For me, having lost the privilege of actually raising my daughter when she was 3 years old due to my own poverty and her father’s unwillingness to pay child support (and even so, he ended up paying for her support by raising her himself) – these second chance opportunities to prove I could mother children throughout their growing up years has been a true blessing for me. Experiencing motherhood now has healed much – including a decision to have an abortion after my daughter’s birth and the subsequent discovery that I carried the hep C virus – thanks to pre-treatment testing related to my oldest son’s conception. (BTW, this week I will finally complete, after living with this virus for over 20 years, a very expensive treatment regime which required a grant for the co-pay as well as Medicare Part D because otherwise, I still could not have afforded to have that virus treated).

All this just to share that this morning, I was reading an accusation about infertile women driving adoptions. One woman noted this – “we seem to be letting the guys off scot-free. The dudes who want a Daddy’s Little Girl or to play football with their own Mini-Me. I am not saying that childless woman are not a huge factor in the adoption industry, but I am saying that we live in a patriarchy and men also have a macho thing going on from birth … carrying on the family name, the stereotypical being the breadwinner for their very own brood instead of watching other guys’ families from the sidelines as a failure. And sometimes it isn’t the woman’s inability but the guys’ faulty minnows and that is definitely a macho & emasculating situation that they can rectify by sheer force (IVF or adoption are ways no one else will really be the wiser if they keep these secrets). They can be saviors and still be Daddy Dearest at the same time win-win.”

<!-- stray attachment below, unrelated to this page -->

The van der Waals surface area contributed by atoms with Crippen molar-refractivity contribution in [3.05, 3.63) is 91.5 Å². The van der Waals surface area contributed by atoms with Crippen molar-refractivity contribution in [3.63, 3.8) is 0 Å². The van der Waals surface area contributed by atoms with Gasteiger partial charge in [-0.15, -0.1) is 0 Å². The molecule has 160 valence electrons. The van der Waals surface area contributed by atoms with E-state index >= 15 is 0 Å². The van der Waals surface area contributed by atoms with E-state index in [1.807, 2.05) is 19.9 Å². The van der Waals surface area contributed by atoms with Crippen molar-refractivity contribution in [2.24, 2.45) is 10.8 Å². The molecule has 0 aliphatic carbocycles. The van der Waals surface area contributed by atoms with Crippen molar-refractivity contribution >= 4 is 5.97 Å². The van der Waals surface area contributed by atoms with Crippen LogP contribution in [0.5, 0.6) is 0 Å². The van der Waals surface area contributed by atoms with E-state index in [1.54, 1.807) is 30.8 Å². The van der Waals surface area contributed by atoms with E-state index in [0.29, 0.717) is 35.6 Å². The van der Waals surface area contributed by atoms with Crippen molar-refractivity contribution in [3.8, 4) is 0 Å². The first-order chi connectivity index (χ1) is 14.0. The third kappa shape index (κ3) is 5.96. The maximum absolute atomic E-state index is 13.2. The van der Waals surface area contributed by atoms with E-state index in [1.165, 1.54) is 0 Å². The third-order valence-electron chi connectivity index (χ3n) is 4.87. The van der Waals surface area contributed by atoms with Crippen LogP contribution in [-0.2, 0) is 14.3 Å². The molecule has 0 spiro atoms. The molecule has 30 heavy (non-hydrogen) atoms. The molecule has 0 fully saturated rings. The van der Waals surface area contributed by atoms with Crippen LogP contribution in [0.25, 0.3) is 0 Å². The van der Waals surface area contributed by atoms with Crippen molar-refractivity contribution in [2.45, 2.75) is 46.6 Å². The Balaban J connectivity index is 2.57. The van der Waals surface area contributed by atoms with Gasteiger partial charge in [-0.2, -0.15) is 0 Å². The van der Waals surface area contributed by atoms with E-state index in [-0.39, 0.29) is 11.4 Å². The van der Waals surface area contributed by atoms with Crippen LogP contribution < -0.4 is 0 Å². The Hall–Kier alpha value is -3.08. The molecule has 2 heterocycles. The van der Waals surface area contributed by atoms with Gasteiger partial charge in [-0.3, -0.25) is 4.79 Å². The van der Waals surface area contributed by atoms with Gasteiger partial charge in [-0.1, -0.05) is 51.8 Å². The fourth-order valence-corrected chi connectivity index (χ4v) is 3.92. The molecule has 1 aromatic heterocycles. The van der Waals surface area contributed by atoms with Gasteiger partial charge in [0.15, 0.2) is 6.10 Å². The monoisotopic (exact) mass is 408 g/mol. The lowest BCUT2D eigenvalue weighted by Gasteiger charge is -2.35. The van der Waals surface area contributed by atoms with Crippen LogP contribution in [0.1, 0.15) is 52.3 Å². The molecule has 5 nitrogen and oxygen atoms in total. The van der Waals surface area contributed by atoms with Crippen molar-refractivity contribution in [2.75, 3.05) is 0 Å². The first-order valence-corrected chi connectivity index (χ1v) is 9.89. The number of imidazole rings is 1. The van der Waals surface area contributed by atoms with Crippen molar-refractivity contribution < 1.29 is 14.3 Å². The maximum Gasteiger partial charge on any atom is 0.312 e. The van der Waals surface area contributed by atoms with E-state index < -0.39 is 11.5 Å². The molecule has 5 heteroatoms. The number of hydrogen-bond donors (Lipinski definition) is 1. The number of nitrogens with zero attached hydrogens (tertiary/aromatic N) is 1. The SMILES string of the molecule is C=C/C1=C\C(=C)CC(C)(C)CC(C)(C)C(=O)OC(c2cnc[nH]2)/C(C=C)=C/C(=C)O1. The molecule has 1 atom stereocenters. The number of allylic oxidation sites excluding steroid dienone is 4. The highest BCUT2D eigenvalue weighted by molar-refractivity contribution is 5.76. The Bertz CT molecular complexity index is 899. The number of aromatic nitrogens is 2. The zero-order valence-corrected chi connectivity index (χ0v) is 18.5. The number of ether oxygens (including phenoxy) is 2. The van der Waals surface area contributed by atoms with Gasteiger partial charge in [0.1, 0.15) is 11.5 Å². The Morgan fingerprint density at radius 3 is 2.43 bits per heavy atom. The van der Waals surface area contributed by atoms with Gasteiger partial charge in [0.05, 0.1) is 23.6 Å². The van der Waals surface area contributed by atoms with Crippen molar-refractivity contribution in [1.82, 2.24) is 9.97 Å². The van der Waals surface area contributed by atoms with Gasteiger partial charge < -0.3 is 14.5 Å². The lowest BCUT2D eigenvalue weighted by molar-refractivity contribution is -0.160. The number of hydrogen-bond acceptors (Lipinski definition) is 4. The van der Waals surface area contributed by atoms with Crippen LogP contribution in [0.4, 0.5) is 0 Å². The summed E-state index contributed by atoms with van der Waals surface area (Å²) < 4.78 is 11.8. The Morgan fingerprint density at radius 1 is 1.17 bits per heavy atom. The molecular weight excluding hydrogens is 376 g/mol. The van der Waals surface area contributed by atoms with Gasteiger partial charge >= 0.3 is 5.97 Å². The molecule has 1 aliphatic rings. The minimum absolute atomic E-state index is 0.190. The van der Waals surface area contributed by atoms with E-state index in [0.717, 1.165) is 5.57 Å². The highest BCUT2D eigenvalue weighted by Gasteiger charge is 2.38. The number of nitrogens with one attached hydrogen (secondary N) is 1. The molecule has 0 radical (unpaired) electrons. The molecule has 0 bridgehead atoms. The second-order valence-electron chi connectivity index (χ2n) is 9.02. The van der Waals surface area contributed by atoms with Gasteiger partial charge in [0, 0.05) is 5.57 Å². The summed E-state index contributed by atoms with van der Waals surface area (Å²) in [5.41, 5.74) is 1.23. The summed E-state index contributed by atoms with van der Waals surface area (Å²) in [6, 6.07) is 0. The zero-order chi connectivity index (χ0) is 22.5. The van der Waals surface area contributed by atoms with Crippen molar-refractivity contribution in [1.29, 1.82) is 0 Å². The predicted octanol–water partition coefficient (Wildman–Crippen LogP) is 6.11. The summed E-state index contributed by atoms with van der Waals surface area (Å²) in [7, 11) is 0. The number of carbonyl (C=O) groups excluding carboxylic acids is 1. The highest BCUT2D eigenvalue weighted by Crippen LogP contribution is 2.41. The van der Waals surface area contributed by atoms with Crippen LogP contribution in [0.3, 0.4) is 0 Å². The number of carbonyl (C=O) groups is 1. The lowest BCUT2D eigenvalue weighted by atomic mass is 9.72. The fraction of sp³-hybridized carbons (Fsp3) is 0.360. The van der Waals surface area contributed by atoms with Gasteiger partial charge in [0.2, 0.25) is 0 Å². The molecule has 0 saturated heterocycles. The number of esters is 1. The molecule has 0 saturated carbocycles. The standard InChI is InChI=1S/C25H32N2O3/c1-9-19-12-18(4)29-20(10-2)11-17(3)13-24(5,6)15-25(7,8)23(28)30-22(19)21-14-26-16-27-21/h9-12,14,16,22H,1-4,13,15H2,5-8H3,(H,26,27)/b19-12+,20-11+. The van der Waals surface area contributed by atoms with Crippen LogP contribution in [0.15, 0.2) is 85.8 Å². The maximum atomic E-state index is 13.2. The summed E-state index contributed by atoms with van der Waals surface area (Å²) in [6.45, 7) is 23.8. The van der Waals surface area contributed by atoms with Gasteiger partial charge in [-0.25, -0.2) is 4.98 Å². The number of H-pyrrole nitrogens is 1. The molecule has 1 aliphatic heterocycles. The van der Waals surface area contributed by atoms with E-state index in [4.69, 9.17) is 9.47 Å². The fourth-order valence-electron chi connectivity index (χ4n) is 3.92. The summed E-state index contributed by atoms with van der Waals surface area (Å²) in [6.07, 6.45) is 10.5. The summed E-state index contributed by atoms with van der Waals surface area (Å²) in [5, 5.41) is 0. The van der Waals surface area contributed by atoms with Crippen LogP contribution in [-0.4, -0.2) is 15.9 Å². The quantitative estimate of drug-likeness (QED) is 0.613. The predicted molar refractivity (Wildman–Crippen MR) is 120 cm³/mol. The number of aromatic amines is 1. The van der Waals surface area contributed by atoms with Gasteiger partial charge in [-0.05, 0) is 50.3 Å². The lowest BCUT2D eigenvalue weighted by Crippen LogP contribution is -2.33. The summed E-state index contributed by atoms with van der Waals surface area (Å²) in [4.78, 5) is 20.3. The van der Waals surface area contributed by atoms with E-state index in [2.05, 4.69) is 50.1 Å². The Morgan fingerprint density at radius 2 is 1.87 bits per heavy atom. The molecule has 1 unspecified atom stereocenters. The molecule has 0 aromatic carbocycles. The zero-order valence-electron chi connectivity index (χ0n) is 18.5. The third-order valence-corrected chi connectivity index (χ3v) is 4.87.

I know that in the case of infertility, the “blame” is statistically equal – one-third of infertility cases are caused by male reproductive issues, one-third by female reproductive issues, and one-third by both male and female reproductive issues or by unknown factors according to the National Institutes of Health. Clearly in our case, because 50% of each of our son’s DNA clearly establishes that their father’s sperm did the deed, the problem was my age. We didn’t start our efforts until I was already 46 years old.

Loss of Custody in Domestic Abuse

Let’s talk about domestic abuse and child custody.

For everyone who is convinced that children only end up in foster care and/or adopted because the parents were abusive, guess what? Women in abusive relationships are especially vulnerable to losing custody of their children. Spouses/intimate partners use custody of children as an abuse tactic.

Examples:

–If you leave me, you’ll never see your children again.

–Filing false/malicious child abuse reports if you succeed in leaving with your children

–Deliberately impoverishing you so you can’t afford to provide for your children to the standard required by social workers

–poisoning authorities against you by using things like depression, addiction, etc. to paint you as an unfit mother